'Hidcote' Lavender Lavendula angustifolia 'Hidcote' has the fragrance that most reminds me of my grandmother.

'Hidcote' Lavender Lavendula angustifolia 'Hidcote' has the fragrance that most reminds me of my grandmother.

Lavenders are plants which originate form the mountainous areas of France and Italy and Spain. The numerous species of plants have been used for millennial for fragrance, medicinal, herbal and culinary purposes. Different Lavenders have slightly different scents, some are more resinous(pine scented) while others are are less potent and kind of dusty (almost musty). What we think of as ‘true’ English Lavender scent is Lavandula angustifolia with bright flower that are dried for sachets stuffing pillows,  used in oils lotions, soaps and pomanders. The scent is said to be calming and is used that way in herbal medicine. The flowers have many culinary uses from sweets to teas and inclusion in meat dishes and other savory foods.

Hidcote lavender is included in this herb garden.

Hidcote lavender is included in this herb garden.

Hidcote lavender is a true English Lavender selection( selected in 1950) which is named after the world-famous  garden at Hidcote Manor near Chipping Campden, Gloucestershire.  Hidecote Manor was an estate whose gardens were developed by Lawrence Johnson (1871-1958). Johnson was born in France to an American father who was a wealthy stockbroker. Lawrence Johnson has nor formal horticulture training but was extremely artistically talented. Lawrence when to Cambridge and graduated with a degree in history from Trinity College and later joined the British army fought in the Boer War and World War 1. In 1907 his mother bought Hidcote and he went to live with her in the 200 acre estate.

A contemporary west coast drought tolerant garden with Hidcote Lavender as one of the feature plants.

A contemporary west coast drought tolerant garden with Hidcote Lavender as one of the feature plants.

For the next 41 years Lawrence developed 10 acres into a magnificent series of garden rooms each with its own surprises and unique features.  he was much influenced by Gertrude Jekyll the Arts and Crafts movement which was primarily located in Great Britain.  The gardens of Hidcote were seen as being so important that the National Trust selected them for their first example of gardens to include in their collection of places of cultural heritage. 150,000 people visit the Hidcote gardens every year to learn and get inspiration from them.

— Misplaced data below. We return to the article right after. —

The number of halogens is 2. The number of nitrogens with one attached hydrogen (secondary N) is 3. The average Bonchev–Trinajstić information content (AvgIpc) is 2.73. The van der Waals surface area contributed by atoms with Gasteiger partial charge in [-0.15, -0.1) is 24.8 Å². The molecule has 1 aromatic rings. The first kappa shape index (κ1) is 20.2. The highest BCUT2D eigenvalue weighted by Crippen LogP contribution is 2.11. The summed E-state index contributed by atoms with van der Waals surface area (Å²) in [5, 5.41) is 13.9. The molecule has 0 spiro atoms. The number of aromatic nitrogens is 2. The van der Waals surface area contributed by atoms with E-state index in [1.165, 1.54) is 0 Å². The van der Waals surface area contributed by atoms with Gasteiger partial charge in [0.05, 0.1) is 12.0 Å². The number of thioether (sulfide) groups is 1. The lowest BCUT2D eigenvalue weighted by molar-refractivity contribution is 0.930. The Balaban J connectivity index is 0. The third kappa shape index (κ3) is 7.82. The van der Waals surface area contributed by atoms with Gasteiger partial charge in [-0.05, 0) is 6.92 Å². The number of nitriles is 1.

A modern use of Hidcote Lavender(Lavanduala angustifolia 'Hidcote') seen in this garden at Parkside Victoria.

A modern use of Hidcote Lavender(Lavandula angustifolia 'Hidcote') seen in this garden at Parkside Victoria.

Most lavenders grow well on Vancouver Island even though we have much more rain that would occur where they originate, drainage is important. Here in Victoria most gardens are on top of a layer of clay and fine sand which means placing any Lavender is tricky. Hidcote Lavender seems to do the best of all the different species which are grown here as it is quite hardy and will take more moisture that some others which will regularly die or be severely damaged during colder winter here.

Hidcote Lavender is just one of the massed plantings used to create color throughout the year on the main street through Brentwood Bay.

Hidcote Lavender is just one of the massed plantings used to create color throughout the year on the main street through Brentwood Bay.

Growing Hidcote Lavender is easy in the right place. You need full sun and well-drained soil especially in wetter climates. The best plantings I have seen are completely exposed to the elements such as those in the Terraced Gardens at Government House. There they grow in rocky niches in soil which probably is not that deep and they will bake in the summer. Although Hidcote Lavender is a shorter dense plant it will do well with a cutting back after the flowers start to fade in color. This will set a flush of new vigorous growth before autumn dormancy will set in. Hidcote lavender grows up to  30-45 cm. (12-18 in.) tall and about as wide. It is  rated at tolerating -34 c.(-30 f.) or zone 4.

Here Hidcote Lavender is tucked in with Heaths, Heathers and small assorted succulents.

Here Hidcote Lavender is tucked in with Heaths, Heathers and small assorted succulents.

Hidcote Lavender can be used in a variety of ways such as in containers, as a formal or informal edging for paths, drought tolerant garden, deer or rabbit resistant garden, mass plantings or specimen plantings, as an accent, in herbal and fragrance gardens or collections.  True Hidcote Lavender is propagated by cuttings but what you get in most garden shops is a Hidcote strain of seed grown plants which generally are very uniform in their growth, color and size. This is an excellent seed strain.

Many forms of Lavandula angustifolia:http://en.wikipedia.org/wiki/Lavandula_angustifolia

Hidcote Manor:http://www.nationaltrust.org.uk/main/w-vh/w-visits/w-findaplace/w-hidcote.htm

Lawrence Johnson:http://www.countrylife.co.uk/gardens/article/473685/Great-British-garden-makers-Lawrence-Johnston-1871-1958.html